x = out3
        size3 = x.size()
        x, indices3 = self.pool(x)

        x = self.conv4(x)
        out4 = self.leaky_reLU(x)
        x = out4
        size4 = x.size()
        x, indices4 = self.pool(x)

        ######################
        x = self.conv5(x)
        x = self.leaky_reLU(x)

        x = self.conv6(x)
        x = self.leaky_reLU(x)
        ######################

        # decoder
        x = self.unpool(x, indices4, output_size=size4)
        x = self.conv7(torch.cat((x, out4), 1))
        x = self.leaky_reLU(x)

        x = self.unpool(x, indices3, output_size=size3)
        x = self.conv8(torch.cat((x, out3), 1))
        x = self.leaky_reLU(x)

        x = self.unpool(x, indices2, output_size=size2)
        x = self.conv9(torch.cat((x, out2), 1))
        x = self.leaky_reLU(x)

        x = self.unpool(x, indices1, output_size=size1)
        x = self.conv10(torch.cat((x, out1), 1))
        x = self.softmax(x)

        return x

Skip connection is commonly used in Encoder-Decoder architecture and it helps to produce accurate result by passing appearance information from shallow layer of encoder (discriminator) to corresponding deeper layer of decoder (generator). Unet is the widely used Encoder-Decoder type architecture. Linknet is also very popular and it differs with Unet in the way of fusing appearance information of encoder layer with the decoder layer. In case of Unet, incoming features (from encoder) are concatenated in the corresponding decoder layer. On the other hand, Linknet performs addition and that why Linknet requires fewer number of operations in a single forward pass and significantly faster than the Unet.

Your each convolution block in Decoder might looks like following:

Additionally, i'm attaching a figure bellow depicting architecture of Unet and LinkNet. Hope using skip connection will help.

How to get rid of checkerboard artifacts, Skip connection is commonly used in Encoder-Decoder architecture and it helps to produce accurate result by passing appearance information� This distill paper talks about one of the causes of the checkerboard artifacts. You can fix that issue by switching from "deconvolution" to nearest-neighbor upsampling followed by regular convolution. I think @SsnL may have implemented this at some point. We've also noticed that sometimes the checkboard artifacts go away if you simply train long enough.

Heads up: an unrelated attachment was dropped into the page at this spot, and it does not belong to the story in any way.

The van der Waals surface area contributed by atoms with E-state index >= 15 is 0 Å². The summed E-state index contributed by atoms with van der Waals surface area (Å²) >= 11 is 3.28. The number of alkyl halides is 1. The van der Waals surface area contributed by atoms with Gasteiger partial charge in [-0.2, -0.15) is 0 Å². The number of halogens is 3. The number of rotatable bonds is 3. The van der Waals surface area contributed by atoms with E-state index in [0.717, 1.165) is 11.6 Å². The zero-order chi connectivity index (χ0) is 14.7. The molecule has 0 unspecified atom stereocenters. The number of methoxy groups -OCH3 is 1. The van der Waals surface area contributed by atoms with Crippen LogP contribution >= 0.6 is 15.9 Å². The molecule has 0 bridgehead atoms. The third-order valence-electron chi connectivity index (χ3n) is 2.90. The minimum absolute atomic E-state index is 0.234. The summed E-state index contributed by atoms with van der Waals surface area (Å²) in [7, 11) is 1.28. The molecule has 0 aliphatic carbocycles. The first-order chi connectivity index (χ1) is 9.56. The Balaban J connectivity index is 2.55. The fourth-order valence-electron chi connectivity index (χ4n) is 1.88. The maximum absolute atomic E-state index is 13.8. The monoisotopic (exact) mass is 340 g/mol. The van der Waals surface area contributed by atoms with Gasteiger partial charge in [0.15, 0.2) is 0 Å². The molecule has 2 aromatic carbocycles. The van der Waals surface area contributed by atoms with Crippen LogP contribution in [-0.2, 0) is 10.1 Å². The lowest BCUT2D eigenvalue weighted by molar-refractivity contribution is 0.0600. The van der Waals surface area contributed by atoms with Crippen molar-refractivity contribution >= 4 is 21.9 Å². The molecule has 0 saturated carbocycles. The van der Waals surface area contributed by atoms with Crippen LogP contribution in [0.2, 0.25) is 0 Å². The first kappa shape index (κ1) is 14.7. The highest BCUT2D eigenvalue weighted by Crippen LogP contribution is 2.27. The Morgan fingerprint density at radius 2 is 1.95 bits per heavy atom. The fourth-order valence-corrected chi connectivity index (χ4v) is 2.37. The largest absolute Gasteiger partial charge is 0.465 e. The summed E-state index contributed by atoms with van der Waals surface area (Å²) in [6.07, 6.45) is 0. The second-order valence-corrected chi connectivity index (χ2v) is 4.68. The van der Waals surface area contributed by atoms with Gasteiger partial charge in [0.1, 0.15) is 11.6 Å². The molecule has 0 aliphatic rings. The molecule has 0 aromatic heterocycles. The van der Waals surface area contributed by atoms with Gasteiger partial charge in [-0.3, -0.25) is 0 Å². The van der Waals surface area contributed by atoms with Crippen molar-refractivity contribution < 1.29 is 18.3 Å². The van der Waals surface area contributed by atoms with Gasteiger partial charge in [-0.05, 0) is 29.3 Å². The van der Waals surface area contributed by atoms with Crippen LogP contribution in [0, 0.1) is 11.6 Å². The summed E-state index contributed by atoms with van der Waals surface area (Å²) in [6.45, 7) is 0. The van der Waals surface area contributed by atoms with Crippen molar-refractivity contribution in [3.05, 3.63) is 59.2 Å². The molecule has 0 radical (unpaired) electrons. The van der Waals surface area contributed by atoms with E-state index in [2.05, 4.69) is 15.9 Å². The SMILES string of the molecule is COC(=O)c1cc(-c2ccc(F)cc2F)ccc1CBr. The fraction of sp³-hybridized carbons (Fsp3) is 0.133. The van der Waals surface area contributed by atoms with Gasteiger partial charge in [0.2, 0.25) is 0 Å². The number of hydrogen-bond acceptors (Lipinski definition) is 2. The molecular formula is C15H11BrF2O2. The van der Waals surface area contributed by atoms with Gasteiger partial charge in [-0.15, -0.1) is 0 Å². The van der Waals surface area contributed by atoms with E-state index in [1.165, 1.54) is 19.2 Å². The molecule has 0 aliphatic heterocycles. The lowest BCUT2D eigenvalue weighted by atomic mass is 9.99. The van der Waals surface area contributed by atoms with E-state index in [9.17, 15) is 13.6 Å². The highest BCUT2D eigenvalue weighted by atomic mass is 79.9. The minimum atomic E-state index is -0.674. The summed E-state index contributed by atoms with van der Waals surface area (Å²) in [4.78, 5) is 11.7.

Instead of using an upconv layer such as nn.ConvTranspose2d, you can use interpolation in the decoder part to go back to your initial format, such as torch.nn.functional.interpolate. It will prevent you from having checkerboards artifacts.

If you want learnable weights in the decoder, you should also use a conv layer such as nn.Conv2d after each interpolation.

any suggestion on how to get rid of the checkered effect � Issue #190 , It remove the checkerboard artifacts during early training. You may find it useful. nn.Upsample(scale_factor = 2, mode='bilinear'), nn. I am working with a stock eps file - artwork on a transparent background. I have not been able to get rid of the checkerboard effect, even after selecting 'none' in the Transparency and Gamut preferences. It doesn't disappear either when I flatten the image and save it in other formats. I'm using the latest PS version on the latest Mac Sierra OS.


This pattern you have because of deconvolution (nn.ConvTranspose2d). The article explains it in detail.

You may try Upsample as alternative. This will not provide the checkerboard pattern.

Works like this:

import torch 
input = torch.arange(1, 5, dtype=torch.float32).view(1, 1, 2, 2)
m = torch.nn.Upsample(scale_factor=2, mode='nearest')
m(input)

However you will not be able to learn anything with Upsample. It is just a transform. So it is a trade. There are many papers online how to deal with the checkerboard pattern for different problems.

The idea is to train your network so the checkerboard pattern is gone.

[PDF] Checkerboard artifact free sub-pixel convolution, deconvolution layer can be described and implemented in various ways. the resize convolution, while also removing checkerboard artifacts after initialization. The grey checkerboard pattern in Photoshop is just there to show where areas of transparency are. It is not really there. Just to confirm that what you are referring to is the transparency grid go to Photoshop's Preferences and in the Transparency & Gamut section set the Grid size to "None".


Checkerboard artifacts free convolutional neural networks, strated that checkerboard artifacts can be perfectly avoided by using resize operations of deconvolution layers are carried out on the backward pass to� Not all artifacts are due to insufficient power. In your case the card likely had a soldering defect and a key connection was lost. Heat is the biggest enemy of electrical components and it wears them out causing premature failures.


Deconvolution and Checkerboard Artifacts, For instance, a commonly sought out artifact is the checkerboard pattern that is GANs have been shown to produce checkerboard artifacts [34] depending on� Everything looks pretty good, you just need to figure out how to replace the background. To begin with, let’s find and select the layer that contains the checkered background. Open the “Layers”